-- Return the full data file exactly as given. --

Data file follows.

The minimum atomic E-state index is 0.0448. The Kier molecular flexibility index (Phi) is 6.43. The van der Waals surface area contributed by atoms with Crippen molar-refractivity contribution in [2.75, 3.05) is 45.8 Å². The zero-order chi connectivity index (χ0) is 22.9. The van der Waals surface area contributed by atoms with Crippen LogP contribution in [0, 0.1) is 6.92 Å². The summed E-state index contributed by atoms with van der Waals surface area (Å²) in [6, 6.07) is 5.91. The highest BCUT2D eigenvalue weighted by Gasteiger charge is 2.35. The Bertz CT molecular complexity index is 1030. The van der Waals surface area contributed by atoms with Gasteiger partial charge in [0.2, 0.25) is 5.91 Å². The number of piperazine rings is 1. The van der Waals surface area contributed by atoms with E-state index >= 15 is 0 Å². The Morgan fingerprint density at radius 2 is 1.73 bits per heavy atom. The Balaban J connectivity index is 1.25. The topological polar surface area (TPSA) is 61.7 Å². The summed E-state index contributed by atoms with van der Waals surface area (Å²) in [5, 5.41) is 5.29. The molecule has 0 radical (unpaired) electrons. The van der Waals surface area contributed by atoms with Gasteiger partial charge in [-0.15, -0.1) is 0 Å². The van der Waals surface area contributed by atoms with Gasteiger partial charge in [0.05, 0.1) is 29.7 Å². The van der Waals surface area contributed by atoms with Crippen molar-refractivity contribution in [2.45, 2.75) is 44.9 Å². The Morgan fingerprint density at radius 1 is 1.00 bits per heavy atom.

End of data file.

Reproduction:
The minimum atomic E-state index is 0.0448. The Kier molecular flexibility index (Phi) is 6.43. The van der Waals surface area contributed by atoms with Crippen molar-refractivity contribution in [2.75, 3.05) is 45.8 Å². The zero-order chi connectivity index (χ0) is 22.9. The van der Waals surface area contributed by atoms with Crippen LogP contribution in [0, 0.1) is 6.92 Å². The summed E-state index contributed by atoms with van der Waals surface area (Å²) in [6, 6.07) is 5.91. The highest BCUT2D eigenvalue weighted by Gasteiger charge is 2.35. The Bertz CT molecular complexity index is 1030. The van der Waals surface area contributed by atoms with Gasteiger partial charge in [0.2, 0.25) is 5.91 Å². The number of piperazine rings is 1. The van der Waals surface area contributed by atoms with E-state index >= 15 is 0 Å². The Morgan fingerprint density at radius 2 is 1.73 bits per heavy atom. The Balaban J connectivity index is 1.25. The topological polar surface area (TPSA) is 61.7 Å². The summed E-state index contributed by atoms with van der Waals surface area (Å²) in [5, 5.41) is 5.29. The molecule has 0 radical (unpaired) electrons. The van der Waals surface area contributed by atoms with Gasteiger partial charge in [-0.15, -0.1) is 0 Å². The van der Waals surface area contributed by atoms with Gasteiger partial charge in [0.05, 0.1) is 29.7 Å². The van der Waals surface area contributed by atoms with Crippen molar-refractivity contribution in [2.45, 2.75) is 44.9 Å². The Morgan fingerprint density at radius 1 is 1.00 bits per heavy atom.